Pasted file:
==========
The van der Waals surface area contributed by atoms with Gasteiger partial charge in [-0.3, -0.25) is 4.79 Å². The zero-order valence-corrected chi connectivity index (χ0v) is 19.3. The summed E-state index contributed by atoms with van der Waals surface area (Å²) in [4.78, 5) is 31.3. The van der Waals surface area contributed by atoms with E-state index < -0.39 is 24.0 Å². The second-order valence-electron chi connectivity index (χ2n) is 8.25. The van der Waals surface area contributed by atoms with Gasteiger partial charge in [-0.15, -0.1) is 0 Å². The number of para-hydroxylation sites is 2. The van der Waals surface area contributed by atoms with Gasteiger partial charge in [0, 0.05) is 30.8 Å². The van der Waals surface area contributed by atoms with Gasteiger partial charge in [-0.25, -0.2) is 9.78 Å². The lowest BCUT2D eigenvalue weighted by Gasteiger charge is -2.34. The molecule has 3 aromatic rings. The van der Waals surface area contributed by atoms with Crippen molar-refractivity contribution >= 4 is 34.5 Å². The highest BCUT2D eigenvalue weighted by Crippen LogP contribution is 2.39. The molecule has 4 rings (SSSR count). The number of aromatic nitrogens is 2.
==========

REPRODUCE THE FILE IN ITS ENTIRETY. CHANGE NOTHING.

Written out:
The van der Waals surface area contributed by atoms with Gasteiger partial charge in [-0.3, -0.25) is 4.79 Å². The zero-order valence-corrected chi connectivity index (χ0v) is 19.3. The summed E-state index contributed by atoms with van der Waals surface area (Å²) in [4.78, 5) is 31.3. The van der Waals surface area contributed by atoms with E-state index < -0.39 is 24.0 Å². The second-order valence-electron chi connectivity index (χ2n) is 8.25. The van der Waals surface area contributed by atoms with Gasteiger partial charge in [-0.15, -0.1) is 0 Å². The number of para-hydroxylation sites is 2. The van der Waals surface area contributed by atoms with Gasteiger partial charge in [0, 0.05) is 30.8 Å². The van der Waals surface area contributed by atoms with Gasteiger partial charge in [-0.25, -0.2) is 9.78 Å². The lowest BCUT2D eigenvalue weighted by Gasteiger charge is -2.34. The molecule has 3 aromatic rings. The van der Waals surface area contributed by atoms with Crippen molar-refractivity contribution >= 4 is 34.5 Å². The highest BCUT2D eigenvalue weighted by Crippen LogP contribution is 2.39. The molecule has 4 rings (SSSR count). The number of aromatic nitrogens is 2.